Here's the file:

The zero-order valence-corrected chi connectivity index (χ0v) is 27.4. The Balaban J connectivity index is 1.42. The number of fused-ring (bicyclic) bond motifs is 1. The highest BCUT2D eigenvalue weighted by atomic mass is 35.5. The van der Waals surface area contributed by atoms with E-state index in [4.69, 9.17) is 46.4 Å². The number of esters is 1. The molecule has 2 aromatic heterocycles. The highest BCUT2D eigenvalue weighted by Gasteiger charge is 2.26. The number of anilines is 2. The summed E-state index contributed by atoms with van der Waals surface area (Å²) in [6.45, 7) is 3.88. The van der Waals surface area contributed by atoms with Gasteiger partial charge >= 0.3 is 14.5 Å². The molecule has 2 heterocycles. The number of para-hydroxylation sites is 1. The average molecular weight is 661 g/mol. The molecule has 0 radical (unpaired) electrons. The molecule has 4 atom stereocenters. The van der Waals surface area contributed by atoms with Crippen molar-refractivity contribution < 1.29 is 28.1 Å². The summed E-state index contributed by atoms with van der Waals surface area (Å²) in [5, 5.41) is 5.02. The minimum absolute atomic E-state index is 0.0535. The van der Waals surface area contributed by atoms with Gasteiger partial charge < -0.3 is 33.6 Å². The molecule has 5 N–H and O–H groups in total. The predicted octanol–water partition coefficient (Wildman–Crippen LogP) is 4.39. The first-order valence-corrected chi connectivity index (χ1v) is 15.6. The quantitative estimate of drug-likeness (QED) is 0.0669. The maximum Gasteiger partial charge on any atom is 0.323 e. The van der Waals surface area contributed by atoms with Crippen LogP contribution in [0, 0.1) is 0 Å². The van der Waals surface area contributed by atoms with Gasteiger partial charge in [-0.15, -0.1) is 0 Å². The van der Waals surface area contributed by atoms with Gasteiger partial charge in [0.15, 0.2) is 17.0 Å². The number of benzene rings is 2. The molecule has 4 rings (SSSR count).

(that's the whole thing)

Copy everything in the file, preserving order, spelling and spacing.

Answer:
The zero-order valence-corrected chi connectivity index (χ0v) is 27.4. The Balaban J connectivity index is 1.42. The number of fused-ring (bicyclic) bond motifs is 1. The highest BCUT2D eigenvalue weighted by atomic mass is 35.5. The van der Waals surface area contributed by atoms with E-state index in [4.69, 9.17) is 46.4 Å². The number of esters is 1. The molecule has 2 aromatic heterocycles. The highest BCUT2D eigenvalue weighted by Gasteiger charge is 2.26. The number of anilines is 2. The summed E-state index contributed by atoms with van der Waals surface area (Å²) in [6.45, 7) is 3.88. The van der Waals surface area contributed by atoms with Gasteiger partial charge >= 0.3 is 14.5 Å². The molecule has 2 heterocycles. The number of para-hydroxylation sites is 1. The average molecular weight is 661 g/mol. The molecule has 0 radical (unpaired) electrons. The molecule has 4 atom stereocenters. The van der Waals surface area contributed by atoms with Crippen molar-refractivity contribution < 1.29 is 28.1 Å². The summed E-state index contributed by atoms with van der Waals surface area (Å²) in [5, 5.41) is 5.02. The minimum absolute atomic E-state index is 0.0535. The van der Waals surface area contributed by atoms with Gasteiger partial charge < -0.3 is 33.6 Å². The molecule has 5 N–H and O–H groups in total. The predicted octanol–water partition coefficient (Wildman–Crippen LogP) is 4.39. The first-order valence-corrected chi connectivity index (χ1v) is 15.6. The quantitative estimate of drug-likeness (QED) is 0.0669. The maximum Gasteiger partial charge on any atom is 0.323 e. The van der Waals surface area contributed by atoms with Crippen LogP contribution in [0, 0.1) is 0 Å². The van der Waals surface area contributed by atoms with Gasteiger partial charge in [-0.15, -0.1) is 0 Å². The van der Waals surface area contributed by atoms with Gasteiger partial charge in [0.15, 0.2) is 17.0 Å². The number of benzene rings is 2. The molecule has 4 rings (SSSR count).